Photo by UNSW Canberra
November 6, 2023
Researchers at the University of South Wales Canberra developed a new method of recycling carbon fiber that strengthens the material opening potential new applications.
Recycling carbon fiber has been a topic of great interest in the composite’s community and beyond. A scientist at the University of South Wales Canberra (UNSW) developed a process to recycle carbon fiber leading to less waste, using less energy, and leaving more material intact for future use. The new process also leads to a stronger carbon fiber material when compared to existing recycled carbon fiber.
Currently carbon fiber is recycled by shredding the composite material before heating it to remove the plastic, which degrades the fiber. UNSW’s new method does not shred the material, leaving the fibers intact. The team optimized the heating process in the furnace, degrading the carbon fiber by less than 30 percent – a 50 percent improvement over existing methods.
Dr. Di He, researcher at UNSW, explained, “This project was a collaboration with our partner in the automotive industry who wants to investigate building cars out of recycled carbon fibre.”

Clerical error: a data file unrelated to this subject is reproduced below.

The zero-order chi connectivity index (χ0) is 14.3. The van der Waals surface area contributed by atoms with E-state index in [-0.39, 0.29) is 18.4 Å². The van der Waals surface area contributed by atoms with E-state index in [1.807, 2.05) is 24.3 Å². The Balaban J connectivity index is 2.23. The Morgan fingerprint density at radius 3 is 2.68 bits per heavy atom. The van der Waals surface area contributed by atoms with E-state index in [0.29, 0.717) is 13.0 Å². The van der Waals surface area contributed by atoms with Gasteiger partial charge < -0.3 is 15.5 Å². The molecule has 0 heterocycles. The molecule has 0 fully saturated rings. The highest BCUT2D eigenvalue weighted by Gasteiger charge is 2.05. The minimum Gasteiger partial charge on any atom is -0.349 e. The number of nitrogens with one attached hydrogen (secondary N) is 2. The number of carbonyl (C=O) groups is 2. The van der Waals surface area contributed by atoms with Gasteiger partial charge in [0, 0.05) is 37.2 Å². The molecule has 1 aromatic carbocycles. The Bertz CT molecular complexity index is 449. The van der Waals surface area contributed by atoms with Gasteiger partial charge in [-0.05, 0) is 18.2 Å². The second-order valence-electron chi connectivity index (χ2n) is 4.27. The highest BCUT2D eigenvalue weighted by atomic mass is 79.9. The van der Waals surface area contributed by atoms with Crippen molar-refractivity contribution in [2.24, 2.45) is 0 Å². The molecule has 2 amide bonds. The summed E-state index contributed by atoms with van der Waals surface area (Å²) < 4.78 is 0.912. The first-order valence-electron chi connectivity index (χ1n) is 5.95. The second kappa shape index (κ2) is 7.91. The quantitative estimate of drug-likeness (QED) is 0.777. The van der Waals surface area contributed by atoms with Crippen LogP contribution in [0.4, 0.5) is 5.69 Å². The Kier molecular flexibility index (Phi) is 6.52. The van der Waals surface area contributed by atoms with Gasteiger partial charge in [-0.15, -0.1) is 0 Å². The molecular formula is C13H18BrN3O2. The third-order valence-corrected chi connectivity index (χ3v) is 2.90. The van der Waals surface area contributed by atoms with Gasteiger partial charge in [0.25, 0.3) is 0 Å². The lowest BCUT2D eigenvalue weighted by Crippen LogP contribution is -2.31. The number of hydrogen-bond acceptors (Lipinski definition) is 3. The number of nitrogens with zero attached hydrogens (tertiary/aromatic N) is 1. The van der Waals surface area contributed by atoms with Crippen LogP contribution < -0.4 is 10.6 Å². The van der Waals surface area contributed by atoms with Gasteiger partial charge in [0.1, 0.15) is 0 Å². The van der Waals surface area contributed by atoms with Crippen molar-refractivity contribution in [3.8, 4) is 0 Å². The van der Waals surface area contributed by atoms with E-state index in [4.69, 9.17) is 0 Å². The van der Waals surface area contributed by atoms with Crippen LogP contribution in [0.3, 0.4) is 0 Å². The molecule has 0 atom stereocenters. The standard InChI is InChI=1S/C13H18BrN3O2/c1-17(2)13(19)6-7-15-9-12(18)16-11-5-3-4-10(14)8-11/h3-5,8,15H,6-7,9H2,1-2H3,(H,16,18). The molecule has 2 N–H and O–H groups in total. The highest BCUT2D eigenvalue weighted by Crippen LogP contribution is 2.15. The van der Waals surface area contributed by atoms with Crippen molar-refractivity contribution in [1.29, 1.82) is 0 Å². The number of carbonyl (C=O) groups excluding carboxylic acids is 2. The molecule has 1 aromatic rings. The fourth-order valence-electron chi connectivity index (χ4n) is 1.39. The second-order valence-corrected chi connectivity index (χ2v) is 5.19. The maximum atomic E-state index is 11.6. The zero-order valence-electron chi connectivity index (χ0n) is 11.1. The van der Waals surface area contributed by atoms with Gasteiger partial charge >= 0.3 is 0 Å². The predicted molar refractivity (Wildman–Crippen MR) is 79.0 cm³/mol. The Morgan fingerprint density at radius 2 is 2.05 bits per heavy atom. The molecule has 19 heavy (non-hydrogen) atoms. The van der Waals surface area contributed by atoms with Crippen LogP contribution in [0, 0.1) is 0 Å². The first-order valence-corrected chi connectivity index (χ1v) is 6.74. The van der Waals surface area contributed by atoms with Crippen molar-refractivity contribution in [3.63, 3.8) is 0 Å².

Carbon fiber automobiles are lighter and, therefore, more energy efficient, which will assist car manufacturers in meeting recently announced Australian fuel efficiency standards. Auto manufacturers also have concerns about the cost of carbon fiber production and the environmental impact of the development and the use of carbon fiber. Recycled carbon fiber helps address the issues as it requires one-tenth of the energy needed to produce new carbon fiber materials.
The material isn’t ready to construct a car, but the researchers state that the recycled carbon fiber could potentially be used for individual car parts, such as a roof.
“As we make more advanced products we also make them from significantly more advanced materials, and as a result we are creating problems at the end of the life of that product,” said Matthew Doolan, Associate Professor at UNSW Canberra’s Advanced Manufacturing Research Group. “The standard practice of just dumping these products, or burning them, is unsustainable and cannot continue forever. Exploring other options available to us is one of the key questions we’re hoping to help answer at UNSW Canberra.”